Taken together, these numbers suggest that 56,842 deaths have been recorded in the UK to date, with Covid-19 listed on the death certificate.
Today's report also found that almost 700 more than average people died in their homes in the last week of July as the British are still not ready to use the NHS.
A total of 2,915 deaths were recorded in private homes in England and Wales – 676 more than the five-year average.
Experts fear that people are still reluctant to seek healthcare, either because they are afraid of contracting the virus in hospitals and general practitioners' offices, or because they don't want to burden the healthcare system.
The number of deaths from Covid fell for the 15th straight week, and the number of deaths from all reasons also remained below the five-year average for the seventh week. The flu has consistently been a major killer since mid-June
The number of people dying from coronavirus each week in England and Wales has dropped to its lowest level in 19 weeks. Covid-19 was mentioned on death certificates of 193 deaths recorded in the week ending July 31, compared to 103 in the week ending March 20
In the last week of July, almost 700 more than average people died in their homes. The British are still reluctant to use the NHS. However, deaths in hospitals and nursing homes are below the five-year average
The hospital in England and Wales saw 600 fewer deaths than would normally be expected at this time of year, the report showed.
In early March, the NHS urged hospitals to cancel as many surgeries as possible and exterminate patients on their wards to make way for an influx of Covid-19 patients.
The move was successful and the hospitals were not overwhelmed by the effects of the virus. However, it appears to have led to a decrease in hospital deaths and an increase in the number of people passing home.
Overall, the number of deaths from all reasons in all situations was 1 percent below the five-year average. This is the seventh straight week that deaths have been below expected levels.
In the last reporting period, 8,946 deaths were recorded in England and Wales, 90 fewer than expected according to the ONS.
According to statisticians for the government-led agency, the coronavirus is likely to have caused some deaths among elderly and vulnerable people that could result in below-average deaths.
Broken down, five out of nine regions in England had deaths that were below the five-year average at the last count. It was most dramatic in London, where deaths were 7.8 percent below normal, and in the East Midlands, where deaths were 5.3 percent below average
WHAT ELSE IS PUBLIC HEALTH ENGLAND ON FIRE?
Public Health England was in the line of fire over a number of dubious decisions made during the coronavirus pandemic.
DEATH COUNT BLUNDER
In July, scientists found that Public Health England's methods led ministers to count victims as those who died after ever testing positive for Covid-19 – even if they were hit by a bus months later after they had conquered the disease.
It would have meant that technically no one could ever recover from the virus and all of England's 265,000 patients confirmed would have at some point attributed their deaths to the disease.
The error reportedly reduced up to 4,000 deaths from the official figure of 41,749 in England.
The statistical error was reported by Professor Carl Heneghan of Oxford University and Dr. Yoon Loke from the University of East Anglia revealed.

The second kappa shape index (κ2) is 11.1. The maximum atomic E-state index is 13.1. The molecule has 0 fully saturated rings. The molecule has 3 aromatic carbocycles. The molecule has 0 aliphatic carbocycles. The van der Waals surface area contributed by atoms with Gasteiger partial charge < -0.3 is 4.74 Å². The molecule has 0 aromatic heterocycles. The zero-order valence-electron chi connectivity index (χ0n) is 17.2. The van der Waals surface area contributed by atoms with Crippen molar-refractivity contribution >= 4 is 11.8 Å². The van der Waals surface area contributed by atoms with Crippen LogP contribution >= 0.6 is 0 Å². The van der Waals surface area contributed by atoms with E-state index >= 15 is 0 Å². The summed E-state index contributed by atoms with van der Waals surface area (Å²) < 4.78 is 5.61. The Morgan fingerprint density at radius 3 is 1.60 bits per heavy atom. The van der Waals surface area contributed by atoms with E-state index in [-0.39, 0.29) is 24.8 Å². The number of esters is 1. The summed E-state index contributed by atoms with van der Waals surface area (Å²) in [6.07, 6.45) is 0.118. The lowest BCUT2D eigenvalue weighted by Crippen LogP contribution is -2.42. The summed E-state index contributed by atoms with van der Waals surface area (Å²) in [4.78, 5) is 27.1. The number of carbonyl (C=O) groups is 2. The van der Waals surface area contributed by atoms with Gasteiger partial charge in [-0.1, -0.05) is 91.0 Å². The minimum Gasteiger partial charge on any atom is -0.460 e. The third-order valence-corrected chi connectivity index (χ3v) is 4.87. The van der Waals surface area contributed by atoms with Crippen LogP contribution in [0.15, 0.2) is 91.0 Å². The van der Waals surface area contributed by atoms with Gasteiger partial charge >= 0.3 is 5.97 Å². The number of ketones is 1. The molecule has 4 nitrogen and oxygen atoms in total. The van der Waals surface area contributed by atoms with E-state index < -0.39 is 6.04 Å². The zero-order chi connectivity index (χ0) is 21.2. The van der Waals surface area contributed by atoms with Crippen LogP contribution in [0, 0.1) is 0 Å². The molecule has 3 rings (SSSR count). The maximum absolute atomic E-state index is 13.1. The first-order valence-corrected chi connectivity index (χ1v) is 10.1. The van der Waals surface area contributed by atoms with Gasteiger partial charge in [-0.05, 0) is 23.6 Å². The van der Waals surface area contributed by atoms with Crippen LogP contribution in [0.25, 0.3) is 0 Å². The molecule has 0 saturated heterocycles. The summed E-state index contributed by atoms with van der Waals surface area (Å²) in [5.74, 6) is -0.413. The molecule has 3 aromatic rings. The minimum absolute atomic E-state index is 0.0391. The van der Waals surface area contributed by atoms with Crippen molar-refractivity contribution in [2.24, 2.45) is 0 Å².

END TEST & TRACE
When the UK's first cases of coronavirus emerged, the government's policy was to test anyone who had symptoms after returning from abroad and track down anyone they had come into contact with.
However, on March 12, testing and contact tracing ceased entirely. PHE was no longer able to test the number of people who came to the country infected with the virus at mid-term after traveling to Italy and France.
The decision has since been deemed disastrous and has contributed to the UK's devastating outbreak.
& # 39;THEY WERE OVER CONTROLLED & # 39;
Conservative MP David Davis told MailOnline this month that Public Health England had overridden and messed up control of coronavirus testing.
The Tory MP said, "You have messed up testing arrangements. They were over-centralized, over-controlled and severely restricted our testing ability. & # 39;
He warned of the decision, which was heavily criticized by top scientists at the time, and then hampered later decisions and was "exactly the wrong thing".
"Before the winter crisis, the government will have to reorganize this, be it abolishing or taking some powers and giving it to others," he added.
OVERVIEW OF LOCAL AUTHORITIES
Public Health England had too much power over testing and contact tracing and should have delegated that to local authorities, an expert said.
Professor John Ashton, a former public health director, said the UK should have followed Cuba's lead, where local teams went door-to-door to screen people for coronavirus.
He said: “The local level of health has been neglected. I think we missed an opportunity because we should have made better use of basic services, local government and volunteers …
"Instead, we took a very top-down, London-centric approach."
Broken down, five out of nine regions in England recorded deaths that were below the five-year average in the last census.
It was most dramatic in London, where deaths were 7.8 percent below normal, and in the East Midlands, where deaths were 5.3 percent below average.
Yorkshire and Humber (4.2 percent below), the West Midlands (4 percent below) and the east of England (3.2 percent below) suffered fewer deaths.
The four regions where deaths were above normal were in the southeast (8.1 percent above), the northeast (4.1 percent), the northwest (3.2 percent), and the southwest (1.2 percent) ).
A separate ONS report found that the number of employees fell by another 114,000 last month as the coronavirus weighed on the labor market.
There are currently around 730,000 fewer people on corporate payrolls than in March, before the country was under lockdown for fighting the deadly disease.
In the meantime, the number of applicants – which also includes some workers – rose again to 2.7 million in July 2020.
In the three months to June, the number of employees fell by 220,000 – the largest quarterly decline since 2009. And total hours worked in the quarter fell by a fifth to its lowest level since 1994.